Economic Torts

What is meant by an economic tort?

Economic torts concern intentional harm to a person’s or firm’s business interests and are frequently in the context of industrial disputes or unfair competition.  A cause of action based on an economic tort is usually made in addition to another claim and it is very unusual for it to be the primary basis of a claim.

What are the Economic Torts?

Deliberate interference with another party’s interests is usually broken down into the following categories, the so called economic torts:

  • Inducement to breach contract – this can be done directly or indirectly

  • Intimidation

  • Conspiracy – this included conspiracy to commit an unlawful act or to use unlawful means and conspiracy to injure

  • Unlawful interference with economic business interests

Inducement to breach contract

What is meant by Inducement to breach a contract?

This is whereby one individual has caused harm to a third party by persuading a contract involving that third party to be broken.

Inducement to breach a contract can be broken down into the following three scenarios:

  1. The defendant persuades a third party to break a contract with the claimant. This usually occurs when the third party is offered more money to fulfil a similar contract elsewhere.

  2. By unlawful means the defendant prevents performance of the contract. A good example of this is where the defendant may have hidden the tools of the claimant thereby rendering him unable to fulfil the contract.

  3. The defendant has induced a fourth party to break his contract with a third party who as a consequence is unable to perform his contract for the claimant. An example of this is where a union may instruct employees (the fourth party) of the third party not to handle the goods of the claimant. The contract is between the third party and the claimant with the fourth party the employees of the third party induced to break their contract of employment.*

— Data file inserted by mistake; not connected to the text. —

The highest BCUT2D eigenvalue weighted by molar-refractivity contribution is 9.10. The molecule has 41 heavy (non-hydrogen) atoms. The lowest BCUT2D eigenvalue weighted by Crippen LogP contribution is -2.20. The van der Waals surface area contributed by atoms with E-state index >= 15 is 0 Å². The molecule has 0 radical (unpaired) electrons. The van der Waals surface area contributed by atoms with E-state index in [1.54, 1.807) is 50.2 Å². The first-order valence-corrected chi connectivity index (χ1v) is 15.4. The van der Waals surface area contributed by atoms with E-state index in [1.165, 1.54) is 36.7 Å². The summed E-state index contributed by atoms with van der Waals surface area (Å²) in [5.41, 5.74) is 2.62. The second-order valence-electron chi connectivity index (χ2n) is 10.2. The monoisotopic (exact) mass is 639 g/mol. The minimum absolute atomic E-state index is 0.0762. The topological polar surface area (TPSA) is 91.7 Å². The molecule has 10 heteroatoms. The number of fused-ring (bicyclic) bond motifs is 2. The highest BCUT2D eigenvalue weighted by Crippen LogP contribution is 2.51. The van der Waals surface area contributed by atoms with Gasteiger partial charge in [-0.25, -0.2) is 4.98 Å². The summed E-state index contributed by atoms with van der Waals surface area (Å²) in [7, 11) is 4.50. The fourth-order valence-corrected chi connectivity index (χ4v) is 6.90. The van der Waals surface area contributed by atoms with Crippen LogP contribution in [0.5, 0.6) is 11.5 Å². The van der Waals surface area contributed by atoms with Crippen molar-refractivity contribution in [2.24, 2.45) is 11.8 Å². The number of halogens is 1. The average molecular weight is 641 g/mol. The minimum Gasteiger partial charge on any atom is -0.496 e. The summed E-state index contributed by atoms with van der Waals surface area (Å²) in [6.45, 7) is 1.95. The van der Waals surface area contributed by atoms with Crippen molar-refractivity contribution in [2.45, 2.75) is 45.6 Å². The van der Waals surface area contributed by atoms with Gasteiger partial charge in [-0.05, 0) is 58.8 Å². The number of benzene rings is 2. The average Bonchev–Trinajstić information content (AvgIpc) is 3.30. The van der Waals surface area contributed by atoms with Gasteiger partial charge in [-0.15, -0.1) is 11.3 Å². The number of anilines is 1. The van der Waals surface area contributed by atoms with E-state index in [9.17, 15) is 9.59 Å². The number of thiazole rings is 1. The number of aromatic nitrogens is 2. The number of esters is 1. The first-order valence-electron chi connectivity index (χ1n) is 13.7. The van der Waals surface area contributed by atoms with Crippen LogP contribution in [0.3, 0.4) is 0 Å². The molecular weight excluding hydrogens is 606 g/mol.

*For this third case to occur the defendant must be aware of the contract between the claimant and the third party and endeavour to cause a breach by contacting the fourth party.

Intimidation

What is meant by Intimidation?

In order to succeed with a claim of intimidation the following four elements need to be established:

  1. A threat to the third party that is coercive in nature and which is said to be more than a mere warning

  2. The threat to do something must be unlawful, for example a crime, tort or breach of contract

  3. The third party must have complied with the threat and have done what was asked

  4. There must be damage suffered due to the threat

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For more information on:

  • Conspiracy
  • What is meant by Conspiracy?
  • Two or more persons
  • Agreement
  • Unlawful Act
  • Lawful Act by unlawful means
  • Unlawful Interference with Economic Business Interests
  • What is meant by unlawful interference?
  • Passing Off
  • Remedies